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9. (12) Maidstone Club
Private
9. (12) Maidstone Club
East Hampton, NY
4.7
287 Panelists
Not only one of America’s earliest links courses, Maidstone is also one of the country’s earliest golf residential communities. Legend has it that Bobby Jones felt that Maidstone’s final three holes made it one of the great match-play courses in America. If so, that’s because the 17th has one of the tightest green sites in America, the green sitting just in front of a major street intersection, with roads right and left less than 12 paces off each collar. As befitting a seaside course, Coore and Crenshaw cleared out brush and restored many sand dunes areas and removed turf in some spots of rough to expose the sand beneath, while shaper Jeff Bradley returned the jagged, windswept edges to the bunkers.
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10. (11) Sleepy Hollow Country Club
Private
10. (11) Sleepy Hollow Country Club
Scarborough, NY
4.7
230 Panelists
In the mid 2000s, the late George Bahto, who had extensively researched the works of legendary architect C.B. Macdonald, partnered with designer Gil Hanse to remodel Sleepy Hollow Country Club, which consisted of 11 Macdonald-designed holes and seven added in 1927 by A.W. Tillinghast. The pair persuaded the club to allow them to rebuilt the entire 18 in Macdonald’s style, reasoning that Tillinghast was well represented elsewhere in Westchester County (Winged Foot, Quaker Ridge and others) but Macdonald was not. The rebuild was done in stages, completed well after Bahto’s death in 2014. Thanks to Hanse, Sleepy Hollow now features some Macdonald “template holes,” Eden, Knoll, Leven and Road holes that weren’t even part of Macdonald’s original design. Sleepy Hollow will host the 2023 U.S. Mid-Amateur.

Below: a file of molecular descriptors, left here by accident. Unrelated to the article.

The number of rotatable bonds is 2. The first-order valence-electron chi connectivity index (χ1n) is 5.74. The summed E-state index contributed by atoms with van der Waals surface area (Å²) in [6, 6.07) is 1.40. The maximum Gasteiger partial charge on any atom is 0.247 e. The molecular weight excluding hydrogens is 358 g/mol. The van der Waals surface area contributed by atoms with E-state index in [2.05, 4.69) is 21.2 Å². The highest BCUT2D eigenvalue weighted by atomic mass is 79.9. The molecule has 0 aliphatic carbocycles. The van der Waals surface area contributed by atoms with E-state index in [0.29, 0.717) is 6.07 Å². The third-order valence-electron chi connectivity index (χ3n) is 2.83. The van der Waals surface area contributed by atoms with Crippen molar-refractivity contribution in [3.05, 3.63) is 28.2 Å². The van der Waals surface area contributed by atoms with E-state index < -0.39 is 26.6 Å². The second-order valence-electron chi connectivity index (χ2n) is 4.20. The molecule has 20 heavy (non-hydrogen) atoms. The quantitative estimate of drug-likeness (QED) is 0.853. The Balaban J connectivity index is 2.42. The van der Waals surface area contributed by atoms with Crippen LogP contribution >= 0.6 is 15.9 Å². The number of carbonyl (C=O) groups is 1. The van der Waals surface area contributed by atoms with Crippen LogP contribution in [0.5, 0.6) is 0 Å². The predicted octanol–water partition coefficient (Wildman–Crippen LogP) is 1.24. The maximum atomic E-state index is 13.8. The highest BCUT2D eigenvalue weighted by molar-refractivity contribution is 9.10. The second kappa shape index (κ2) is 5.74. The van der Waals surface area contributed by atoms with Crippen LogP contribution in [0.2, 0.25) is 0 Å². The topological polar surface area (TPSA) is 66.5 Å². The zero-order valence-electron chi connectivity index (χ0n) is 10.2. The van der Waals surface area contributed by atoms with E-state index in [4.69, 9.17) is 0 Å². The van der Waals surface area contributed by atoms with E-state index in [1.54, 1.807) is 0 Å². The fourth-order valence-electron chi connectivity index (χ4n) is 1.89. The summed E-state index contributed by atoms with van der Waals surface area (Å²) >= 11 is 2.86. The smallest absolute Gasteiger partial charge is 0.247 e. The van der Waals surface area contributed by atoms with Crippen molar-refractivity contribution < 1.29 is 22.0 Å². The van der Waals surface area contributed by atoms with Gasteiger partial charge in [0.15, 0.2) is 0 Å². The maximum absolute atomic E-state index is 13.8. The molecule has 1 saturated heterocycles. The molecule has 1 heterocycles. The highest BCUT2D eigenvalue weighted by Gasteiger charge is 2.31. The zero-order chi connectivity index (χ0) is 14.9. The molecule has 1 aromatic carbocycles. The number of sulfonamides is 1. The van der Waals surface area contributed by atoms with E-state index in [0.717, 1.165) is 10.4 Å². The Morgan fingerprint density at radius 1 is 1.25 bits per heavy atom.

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11. (9) Winged Foot Golf Club (East)
Private
11. (9) Winged Foot Golf Club (East)
Mamaroneck, NY
4.5
202 Panelists
Winged Foot’s two-course complex is the product of A.W. Tillinghast’s fertile imagination. Every characteristic of the more famous West Course also exists on the Winged Foot East (which, incredibly, was used as a parking lot during recent U.S. Opens). A few years back, architect Gil Hanse re-established Tillinghast’s bunkering and reclaimed the original sizes and shapes of the greens, bringing “corner-pocket” hole locations back into play.
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12. (10) Garden City Golf Club
Private
12. (10) Garden City Golf Club
Garden City, NY
4.6
134 Panelists
Minimalist in its design (you can still see the faint traces of old roadbeds over which the course was routed) and natural in its upkeep, Garden City Golf Club is one of the great early tournament venues in the United States. Before the 1908 U.S. Amateur, Walter Travis remodeled the course into what it is today, its strategies dictated by many deep pot bunkers. Travis installed them to promote “thinking golf,” but one player soon dubbed Garden City the home of the “God-fearing approach shot.” It’s also a rare 100 Greatest course with a closing par 3.
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13. (13) Quaker Ridge Golf Club
Private
13. (13) Quaker Ridge Golf Club
Scarsdale, NY
4.7
155 Panelists
Quaker Ridge returned to America’s 100 Greatest in 2013 thanks to a revision by Gil Hanse that included removal of many trees and the rebuilding of bunkers. Hanse also expanded several greens back to Tillinghast dimensions but reduced the size of the par-4 17th green, chopping off a left-hand lobe added by Frank Duane in 1964. Quaker’s strong suit has long been its powerful par 4s and Hanse strengthened them all, including the par-4 sixth, squeezed between a creek and hillside, and the drive-and-pitch 11th, where the green is girdled by a stream.
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14. (14) Hudson National Golf Club
Private
14. (14) Hudson National Golf Club
Croton On Hudson, NY
4.2